Higher education is approaching an inflection point where it has to decide where it slots in. Mainly college used to be where one goes to learn independent thought. Which was a big part of why professors can become tenured and present views that might differ from established societal standards without immediate fear of reprisal. Students were left to decide for themselves as to which values align with theirs. Perhaps there has been a perception of an underrepresentation of conservative values on public campuses, but there is no shortage of conservative influence in society as a whole. There is organized religion, most work places, and any situation steeped in tradition will have conservative values in spades. Nevermind the media. There are also plenty of faith based institutions of higher learning.Delete
Ultimately, the public universities will be pushed into being focused primarily on workforce creation. Educating reliable, knowledgeable workers who obey and produce. If you want to "learn how to think", then the private universities and colleges are for that or do that on your own time independently. This would be a result of a coming backlash on the part of taxpayers demanding fairness and value for their money. No more Humanities. No more PC stuff. Entry based only on grades. Focus on STEM, finance and business. Things that actually make money. Oh, NO MORE TENURED STAFF. If the taxpayers aren't having it, than out the door you go.The Red States will probably really push this as they follow the Orban playbook but in time all public education will be forced to just focus on workforce training and ditching anything controversial. College education is too bloated for the taxpayers to stomach and in the end, companies just want drones. So, expect a huge 180 from where it is now with Public Universities being politicized indoctrination mills having to transition to glorified trade schools. At least on the actual instruction side. Research professors should remain viable, but not tenured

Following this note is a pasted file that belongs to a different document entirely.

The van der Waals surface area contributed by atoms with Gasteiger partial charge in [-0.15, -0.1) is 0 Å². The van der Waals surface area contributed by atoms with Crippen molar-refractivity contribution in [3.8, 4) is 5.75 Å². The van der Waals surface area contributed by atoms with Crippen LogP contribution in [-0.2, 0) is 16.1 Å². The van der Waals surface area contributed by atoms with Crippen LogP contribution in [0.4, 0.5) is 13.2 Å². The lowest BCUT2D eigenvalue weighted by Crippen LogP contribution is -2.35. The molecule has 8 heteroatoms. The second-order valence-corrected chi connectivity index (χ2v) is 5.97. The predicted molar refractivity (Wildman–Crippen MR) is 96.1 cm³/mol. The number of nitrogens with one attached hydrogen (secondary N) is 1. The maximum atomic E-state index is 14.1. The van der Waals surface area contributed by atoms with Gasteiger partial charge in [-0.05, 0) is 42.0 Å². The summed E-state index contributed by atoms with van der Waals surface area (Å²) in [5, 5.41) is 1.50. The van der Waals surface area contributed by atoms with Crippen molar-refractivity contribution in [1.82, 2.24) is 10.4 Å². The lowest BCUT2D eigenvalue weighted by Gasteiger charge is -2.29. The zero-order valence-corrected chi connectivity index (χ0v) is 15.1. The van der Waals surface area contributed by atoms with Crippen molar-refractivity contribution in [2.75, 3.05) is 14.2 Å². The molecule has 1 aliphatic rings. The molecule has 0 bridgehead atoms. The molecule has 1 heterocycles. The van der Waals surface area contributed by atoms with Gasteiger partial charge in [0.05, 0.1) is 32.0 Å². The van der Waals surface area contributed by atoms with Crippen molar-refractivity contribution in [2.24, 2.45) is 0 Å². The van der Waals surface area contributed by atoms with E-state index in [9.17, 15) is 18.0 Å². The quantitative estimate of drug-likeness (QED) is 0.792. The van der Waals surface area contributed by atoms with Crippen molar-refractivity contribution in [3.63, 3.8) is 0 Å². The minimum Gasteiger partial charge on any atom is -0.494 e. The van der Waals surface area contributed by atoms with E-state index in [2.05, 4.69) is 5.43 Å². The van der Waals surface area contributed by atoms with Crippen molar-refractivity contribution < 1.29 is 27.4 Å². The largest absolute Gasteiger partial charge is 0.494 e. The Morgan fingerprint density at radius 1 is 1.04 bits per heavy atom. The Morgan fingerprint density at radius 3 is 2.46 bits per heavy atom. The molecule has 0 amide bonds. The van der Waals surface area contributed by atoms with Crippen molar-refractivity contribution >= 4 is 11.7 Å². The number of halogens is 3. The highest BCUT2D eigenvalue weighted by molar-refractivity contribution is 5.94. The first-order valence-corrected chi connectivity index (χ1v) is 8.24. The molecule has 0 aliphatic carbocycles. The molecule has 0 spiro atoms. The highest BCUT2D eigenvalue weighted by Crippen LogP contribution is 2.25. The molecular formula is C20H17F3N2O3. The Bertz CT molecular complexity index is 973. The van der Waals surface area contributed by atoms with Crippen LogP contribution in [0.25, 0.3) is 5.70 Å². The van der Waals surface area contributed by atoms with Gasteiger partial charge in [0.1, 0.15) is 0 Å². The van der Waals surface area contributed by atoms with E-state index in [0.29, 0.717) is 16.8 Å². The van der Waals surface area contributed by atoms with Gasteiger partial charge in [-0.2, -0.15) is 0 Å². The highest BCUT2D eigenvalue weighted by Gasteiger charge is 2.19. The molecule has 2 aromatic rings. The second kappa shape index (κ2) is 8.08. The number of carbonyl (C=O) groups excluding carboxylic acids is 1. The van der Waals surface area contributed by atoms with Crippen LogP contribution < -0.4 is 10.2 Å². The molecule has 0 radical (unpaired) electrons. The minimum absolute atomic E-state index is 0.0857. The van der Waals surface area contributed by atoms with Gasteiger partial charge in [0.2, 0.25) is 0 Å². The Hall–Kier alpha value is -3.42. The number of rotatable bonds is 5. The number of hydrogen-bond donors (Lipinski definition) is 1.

and 100% able to be fired. R&D really should have a profit motive anyway. Seems harsh but it might be the only way to save higher learning from being consumed by politics and The Culture/Cold Civil War.
Presumably, the changes Cliff describes at UW are a rational response to shifting incentives. I think it's unlikely that the university would indulge in policies and administrative reorganization that might jeopardize its bottom line (at least in the near term - no one has a crystal ball). Since UW is charting this course at apparently considerable expense, it would seem that doing so must be worth it, especially if said course isn't popular (and I'm not convinced it isn't). Perhaps the flow of money from the state and federal governments and private donors increasingly depends on the presence of a robust civil rights/DEI bureaucracy. There's no such thing as a free lunch and there are always hoops to be jumped through and boxes to be checked. I find it hard to believe that UW would spend big bucks as a costly form of signaling and thus it makes sense to me that either the resources which have been marshaled in service of the cause of DEI are either not signaling, not costly, or both. I.E. UW is most probably getting its money's worth and as long as that is the case then no amount of wailing and gnashing of teeth is going to do much to cause substantive change.ReplyDelete
A friend of mine is one of UW's bloated DEI staff. She views her job as a calling, which I find quite sad since it amounts to promoting political indoctrination at the university. I don't want to be any more specific about who she is and what she does, but it's appalling that our tax dollars pay for her to do it.ReplyDelete
Lifton is even more relevant to America today than he was in the 60s: https://en.wikipedia.org/wiki/Thought_Reform_and_the_Psychology_of_TotalismReplyDelete
Bottom line is that "compelled speech" is unconstitutional.ReplyDelete